John Baldessari lives and works in Santa Monica, in a small building smothered in ivy. When I visited, he was dressed all in black, and at 6-foot-7-inches, he’s a distinctive figure. Born on June 17, 1931 in National City, Calif., a small, gritty town on the border with Mexico, Baldessari is a first-generation American: his father was from Italy and his mother from Denmark. Uncertain about his future when he left school, he took up art hesitantly, hedging his bets by teaching. “I thought I would live in National City forever,” he says, “teach, maybe have a family, and do my art on the weekends.” Indeed, he taught continuously for 40 years, starting in 1967. The list of his students at the California Institute of the Arts (CalArts), where he spent most of his immensely influential career as an educator, is long and distinguished; it includes Barbara Bloom, Matt Mullican, Tony Oursler, David Salle and James Welling, among many others.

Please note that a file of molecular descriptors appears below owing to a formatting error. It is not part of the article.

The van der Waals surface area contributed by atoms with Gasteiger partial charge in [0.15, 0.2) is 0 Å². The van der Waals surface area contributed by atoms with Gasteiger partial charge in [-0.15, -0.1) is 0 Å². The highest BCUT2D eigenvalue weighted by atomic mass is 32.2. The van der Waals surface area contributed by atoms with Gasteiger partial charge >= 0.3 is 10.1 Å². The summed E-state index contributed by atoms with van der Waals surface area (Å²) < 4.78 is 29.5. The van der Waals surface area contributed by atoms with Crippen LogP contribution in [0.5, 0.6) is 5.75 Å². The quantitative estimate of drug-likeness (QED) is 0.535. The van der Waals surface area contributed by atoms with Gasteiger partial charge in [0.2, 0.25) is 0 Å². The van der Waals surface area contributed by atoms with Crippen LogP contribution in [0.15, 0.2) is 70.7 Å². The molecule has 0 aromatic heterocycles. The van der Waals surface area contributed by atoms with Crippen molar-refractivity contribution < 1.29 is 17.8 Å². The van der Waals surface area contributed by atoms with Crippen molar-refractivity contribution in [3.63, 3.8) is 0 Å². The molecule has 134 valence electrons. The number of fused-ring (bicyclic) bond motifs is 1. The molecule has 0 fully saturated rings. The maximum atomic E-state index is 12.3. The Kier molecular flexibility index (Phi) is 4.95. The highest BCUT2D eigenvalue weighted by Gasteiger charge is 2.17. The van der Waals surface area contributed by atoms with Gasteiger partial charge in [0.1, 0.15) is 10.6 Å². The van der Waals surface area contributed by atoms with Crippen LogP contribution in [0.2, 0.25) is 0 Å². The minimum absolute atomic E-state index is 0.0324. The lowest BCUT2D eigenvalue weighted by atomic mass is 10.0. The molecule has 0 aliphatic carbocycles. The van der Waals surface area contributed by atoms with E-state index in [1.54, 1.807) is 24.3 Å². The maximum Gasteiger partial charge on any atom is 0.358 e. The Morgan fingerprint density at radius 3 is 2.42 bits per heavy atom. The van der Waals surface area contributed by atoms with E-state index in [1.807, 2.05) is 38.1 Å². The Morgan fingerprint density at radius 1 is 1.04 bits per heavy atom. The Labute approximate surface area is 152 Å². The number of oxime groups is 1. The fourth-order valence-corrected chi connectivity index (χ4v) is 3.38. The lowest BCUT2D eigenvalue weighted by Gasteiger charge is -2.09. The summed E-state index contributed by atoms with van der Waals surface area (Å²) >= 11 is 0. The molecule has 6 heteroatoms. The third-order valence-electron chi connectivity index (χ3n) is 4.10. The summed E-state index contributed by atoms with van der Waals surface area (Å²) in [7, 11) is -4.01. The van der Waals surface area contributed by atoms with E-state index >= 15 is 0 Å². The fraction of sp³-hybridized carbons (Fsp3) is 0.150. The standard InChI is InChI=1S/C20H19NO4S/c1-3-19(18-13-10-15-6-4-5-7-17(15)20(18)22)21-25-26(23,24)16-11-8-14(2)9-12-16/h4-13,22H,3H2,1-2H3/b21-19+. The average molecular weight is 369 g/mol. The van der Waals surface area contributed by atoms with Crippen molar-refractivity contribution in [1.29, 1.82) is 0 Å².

A pivotal gesture for Baldessari—he says it marks when he stopped being a painter and started to follow Duchamp’s lead—was the 1970 Cremation Project, in which he burnt all the abstract paintings he had made between 1955 and 1963 and put the ashes into a book-shaped casket. It was shown in the 1970 “Software” exhibition at the Jewish Museum in New York and established him, along with Bruce Nauman and Ed Ruscha, as a West Coast Conceptual artist. The same year, Baldessari moved to Santa Monica, where he met many artists and writers, and began to collect photographic images from films and other commercial sources that he would use in his work; during the same period, he photographed himself in deliberately amateurish compositions, and employed local sign painters to execute text-based works. Many of the concepts he was exploring—conflating painting and photography, questioning authorial prerogatives, co-opting found images—have continued to animate his work. An inveterate rule-breaker and a “closet formalist,” he likes to say that “the esthetic takes care of itself.”